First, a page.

JIM: Yeah. So that means you were a kid when Mario was born. You never played Super Mario Bros. on Nintendo?

DAVE: Actually, I was never very big on video games. I had an Atari as a kid, but it never went any further than that.

JIM: I find it hard to believe that you've never played a video game with Mario in it.

DAVE: I did play Donkey Kong. I believe it was the Calecovision version for Atari.

JIM: Mario's first appearance ever was as a character in either Donkey Kong or Donkey Kong, Jr. I don't think he was called Mario at the time though.

Wednesday, September 22, 2010

There are stink bugs everywhere.
DAVE: From what I have gathered from friends and the media, one of the reasons why the new healthcare reform is being met with such criticism is because the insurance companies are raising premiums now to unprecedented levels in anticipation of the reforms that are coming down the line. So, people are seeing their premiums going up and their coverage going down (which was going to happen anyway, regardless of Obama), but the insurance companies are blaming it on Obama, so their clients blame him. It just goes to show that you can't do anything positive in this country without some group exploiting it to their advantage. Maybe the pundits are right that healthcare reform will make health insurance available to more people, but will the cost be too great for them to even take advantage of it? This country is controlled by big business. It doesn't matter who the President is. The guy is trying, but the deck is stacked against him.

DAD: All of what you say is true. People also believe that when the law goes into effect their taxes will go up, because that is what the Republicans have been telling them. Hitler believed that if you tell a lie often enough and loud enough, people will believe it to be the truth. So the Republicans are practicing something they learned from Hitler. Isn't that great! Nothing ever changes.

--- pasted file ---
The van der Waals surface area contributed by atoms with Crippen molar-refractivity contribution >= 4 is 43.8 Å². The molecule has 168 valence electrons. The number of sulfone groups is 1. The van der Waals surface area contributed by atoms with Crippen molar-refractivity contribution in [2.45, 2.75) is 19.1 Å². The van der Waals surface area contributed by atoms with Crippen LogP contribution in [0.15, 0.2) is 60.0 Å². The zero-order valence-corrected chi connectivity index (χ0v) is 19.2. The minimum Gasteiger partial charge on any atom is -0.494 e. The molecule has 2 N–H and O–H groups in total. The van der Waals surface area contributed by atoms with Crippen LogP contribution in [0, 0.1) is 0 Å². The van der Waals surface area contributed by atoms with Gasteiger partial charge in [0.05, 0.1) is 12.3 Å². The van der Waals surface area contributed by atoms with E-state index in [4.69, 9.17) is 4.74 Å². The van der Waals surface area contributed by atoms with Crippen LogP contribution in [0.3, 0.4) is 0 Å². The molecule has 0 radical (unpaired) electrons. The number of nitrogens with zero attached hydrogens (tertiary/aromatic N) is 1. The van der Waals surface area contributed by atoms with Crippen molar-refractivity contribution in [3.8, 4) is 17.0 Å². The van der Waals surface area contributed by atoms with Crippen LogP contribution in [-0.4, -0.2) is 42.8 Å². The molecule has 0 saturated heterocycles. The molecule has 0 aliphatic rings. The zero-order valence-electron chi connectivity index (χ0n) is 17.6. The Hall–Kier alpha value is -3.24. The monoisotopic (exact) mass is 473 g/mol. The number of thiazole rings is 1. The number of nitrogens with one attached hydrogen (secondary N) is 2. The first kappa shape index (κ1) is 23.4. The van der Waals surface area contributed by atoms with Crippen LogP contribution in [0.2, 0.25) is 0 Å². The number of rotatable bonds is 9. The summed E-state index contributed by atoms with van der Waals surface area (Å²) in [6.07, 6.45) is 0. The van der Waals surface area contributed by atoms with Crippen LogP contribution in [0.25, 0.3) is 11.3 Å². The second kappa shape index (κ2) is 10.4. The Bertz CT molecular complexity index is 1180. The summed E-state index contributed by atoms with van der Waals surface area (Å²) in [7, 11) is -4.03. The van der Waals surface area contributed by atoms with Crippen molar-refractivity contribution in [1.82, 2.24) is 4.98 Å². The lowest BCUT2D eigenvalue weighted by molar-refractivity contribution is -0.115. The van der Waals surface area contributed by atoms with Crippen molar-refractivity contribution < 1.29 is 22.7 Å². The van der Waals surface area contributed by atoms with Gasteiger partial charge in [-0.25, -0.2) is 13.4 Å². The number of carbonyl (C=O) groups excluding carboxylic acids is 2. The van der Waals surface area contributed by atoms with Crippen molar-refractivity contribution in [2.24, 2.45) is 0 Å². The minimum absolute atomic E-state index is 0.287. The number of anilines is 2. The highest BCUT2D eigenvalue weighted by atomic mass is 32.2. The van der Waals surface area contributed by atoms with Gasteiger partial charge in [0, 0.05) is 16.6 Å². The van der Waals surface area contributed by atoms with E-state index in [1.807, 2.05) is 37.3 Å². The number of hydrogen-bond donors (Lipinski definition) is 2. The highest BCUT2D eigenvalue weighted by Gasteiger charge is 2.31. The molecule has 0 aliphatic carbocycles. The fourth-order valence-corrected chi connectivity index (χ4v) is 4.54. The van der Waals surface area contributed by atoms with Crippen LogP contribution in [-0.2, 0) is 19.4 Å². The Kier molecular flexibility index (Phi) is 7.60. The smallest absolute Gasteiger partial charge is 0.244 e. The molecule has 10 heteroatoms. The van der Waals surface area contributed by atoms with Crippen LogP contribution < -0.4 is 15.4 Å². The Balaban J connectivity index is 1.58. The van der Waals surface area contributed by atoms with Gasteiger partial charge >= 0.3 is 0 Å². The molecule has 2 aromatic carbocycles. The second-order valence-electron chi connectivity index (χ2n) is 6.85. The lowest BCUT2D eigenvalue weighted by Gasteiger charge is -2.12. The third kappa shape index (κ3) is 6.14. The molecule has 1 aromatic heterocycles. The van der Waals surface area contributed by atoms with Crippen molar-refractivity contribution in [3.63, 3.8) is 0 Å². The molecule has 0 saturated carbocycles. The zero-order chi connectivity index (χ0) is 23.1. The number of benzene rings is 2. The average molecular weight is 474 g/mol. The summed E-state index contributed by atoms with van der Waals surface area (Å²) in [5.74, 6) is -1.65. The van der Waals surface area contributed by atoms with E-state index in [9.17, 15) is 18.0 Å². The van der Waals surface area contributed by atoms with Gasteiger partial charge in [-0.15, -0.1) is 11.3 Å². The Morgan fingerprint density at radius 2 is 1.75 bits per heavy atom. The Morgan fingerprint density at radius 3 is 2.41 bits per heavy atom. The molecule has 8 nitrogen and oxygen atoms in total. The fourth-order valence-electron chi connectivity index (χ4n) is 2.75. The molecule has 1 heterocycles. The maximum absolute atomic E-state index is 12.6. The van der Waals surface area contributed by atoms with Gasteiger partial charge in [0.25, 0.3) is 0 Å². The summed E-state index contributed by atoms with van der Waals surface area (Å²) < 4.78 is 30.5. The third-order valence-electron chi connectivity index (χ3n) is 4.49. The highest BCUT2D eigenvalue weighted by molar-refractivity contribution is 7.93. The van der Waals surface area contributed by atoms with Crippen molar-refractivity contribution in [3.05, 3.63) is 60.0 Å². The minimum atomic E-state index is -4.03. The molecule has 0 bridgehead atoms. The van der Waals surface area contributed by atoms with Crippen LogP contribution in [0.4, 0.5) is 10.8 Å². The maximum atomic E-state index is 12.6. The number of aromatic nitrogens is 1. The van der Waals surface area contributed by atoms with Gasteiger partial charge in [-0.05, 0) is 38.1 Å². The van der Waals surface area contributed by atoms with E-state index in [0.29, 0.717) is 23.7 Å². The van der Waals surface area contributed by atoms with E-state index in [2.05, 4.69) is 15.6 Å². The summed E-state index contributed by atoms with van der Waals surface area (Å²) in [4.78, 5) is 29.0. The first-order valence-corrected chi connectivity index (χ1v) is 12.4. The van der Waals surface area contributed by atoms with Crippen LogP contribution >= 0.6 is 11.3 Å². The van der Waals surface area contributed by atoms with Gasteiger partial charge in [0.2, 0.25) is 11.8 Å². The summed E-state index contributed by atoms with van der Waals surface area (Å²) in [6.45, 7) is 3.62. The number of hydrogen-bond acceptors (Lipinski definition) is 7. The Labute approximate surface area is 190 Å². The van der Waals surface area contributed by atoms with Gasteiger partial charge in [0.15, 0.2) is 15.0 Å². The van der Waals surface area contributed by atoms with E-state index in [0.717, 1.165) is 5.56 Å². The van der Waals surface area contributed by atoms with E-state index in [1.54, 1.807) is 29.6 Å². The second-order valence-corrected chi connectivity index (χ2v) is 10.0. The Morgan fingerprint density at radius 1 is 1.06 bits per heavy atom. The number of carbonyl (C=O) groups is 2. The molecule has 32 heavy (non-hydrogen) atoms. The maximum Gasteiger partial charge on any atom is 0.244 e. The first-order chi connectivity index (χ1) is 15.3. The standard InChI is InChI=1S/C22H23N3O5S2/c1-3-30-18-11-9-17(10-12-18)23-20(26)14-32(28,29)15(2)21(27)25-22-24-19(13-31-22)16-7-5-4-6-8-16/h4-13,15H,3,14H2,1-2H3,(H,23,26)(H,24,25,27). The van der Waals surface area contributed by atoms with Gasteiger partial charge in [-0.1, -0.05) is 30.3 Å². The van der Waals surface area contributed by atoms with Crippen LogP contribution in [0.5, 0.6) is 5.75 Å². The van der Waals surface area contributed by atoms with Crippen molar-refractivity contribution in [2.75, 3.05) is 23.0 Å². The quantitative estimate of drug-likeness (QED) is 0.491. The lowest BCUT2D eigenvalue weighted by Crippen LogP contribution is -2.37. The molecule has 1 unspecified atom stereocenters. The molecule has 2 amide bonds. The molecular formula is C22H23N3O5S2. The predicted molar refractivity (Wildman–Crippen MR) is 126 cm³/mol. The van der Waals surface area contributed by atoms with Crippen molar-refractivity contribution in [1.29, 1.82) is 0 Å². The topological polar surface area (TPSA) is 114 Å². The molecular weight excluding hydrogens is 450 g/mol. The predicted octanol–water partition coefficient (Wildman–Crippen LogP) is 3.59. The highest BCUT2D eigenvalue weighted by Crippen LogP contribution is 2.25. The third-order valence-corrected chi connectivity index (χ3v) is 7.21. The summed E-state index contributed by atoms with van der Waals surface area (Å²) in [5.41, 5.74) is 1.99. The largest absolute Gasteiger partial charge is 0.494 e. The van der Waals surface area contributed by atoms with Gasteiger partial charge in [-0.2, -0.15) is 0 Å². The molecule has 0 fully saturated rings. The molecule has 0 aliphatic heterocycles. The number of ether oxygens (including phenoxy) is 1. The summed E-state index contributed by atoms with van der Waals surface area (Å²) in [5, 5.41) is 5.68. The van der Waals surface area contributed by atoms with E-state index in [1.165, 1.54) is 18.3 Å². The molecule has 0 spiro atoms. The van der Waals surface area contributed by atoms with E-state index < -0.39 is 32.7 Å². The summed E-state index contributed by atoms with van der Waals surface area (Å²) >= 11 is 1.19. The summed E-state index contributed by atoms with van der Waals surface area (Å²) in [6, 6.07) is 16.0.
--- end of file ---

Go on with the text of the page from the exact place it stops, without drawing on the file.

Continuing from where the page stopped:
Keystone Cops
Written by Rob Rogers

The Pennsylvania Department of Homeland Security paid $125,000 to the Philadelphia-based Institute of Terrorism Research to spy on peaceful protesters, including those protesting Marcellus Shale drilling. They also flagged gay and lesbian pride events, a forestry industry conference and a screening of the documentary "Gasland" as events likely to be attended by activists. Harrisburg should be on their list too. The real threat is coming from a state government who is in the pocket of the gas drilling companies.

Tuesday, September 21, 2010

Monday, September 20, 2010

Speaking of Bob, this is from today's Post-Gazette:

On the Pirates' off day today, the players have been invited to Seven Springs by owner Bob Nutting for a sporting clays shoot.
On a beautiful, even perfect, late summer/early fall, Saturday night, the Pirates offered their last fireworks show of the season. These fireworks shows and the has-been concerts are what keep the Pirates franchise in business. Their full-season ticket base is down to something like 11,000 and shrinking, and on some nights, it looks like a good bunch of those folks stayed home. If Zach Duke was pitching, that would probably be a good idea. But the Yinzers love their fireworks and their REO Speedwagon. So, this past Saturday night, the second to last home Saturday night game of the season, the Pirates drew 25,981. That's more than 12,000 less than capacity. If the Yinzers stop going to the Pirate games to see the fireworks, the Pirates might actually lose money. Bob wouldn't stand for that. Fireworks nights are the centerpiece of the entire Pittsburgh Pirates Baseball Club franchise. He would borrow more money from MLB, because apparently he's allowed to do that. Then with the money, he would build a facility in the Dominican Republic to try and find young fireworks talent that can produce better fireworks displays than the company that is doing it for the Pirates now, because they are obviously not doing it well enough to draw the fans.

Friday, September 17, 2010

There are way too many Katherine Heigl movies.

Thursday, September 16, 2010

DAVE: I saw an ad tonight during Jeopardy for Jason Altmire. You probably saw the ad as well. The way he distances himself from the President and Pelosi, the ad seems like an ad for a republican candidate. What a sell-out. Was Melissa Hart really any worse than he is?

DAD: Melissa Hart might as well be back in the House. Altmire is no different. He is a coward who is interested only in his own re-election. Let's hope his strategy back fires.

Wednesday, September 15, 2010

Inventor of The Club steering wheel lock among 3 dead in crash
Wednesday, September 15, 2010
By Torsten Ove, Pittsburgh Post-Gazette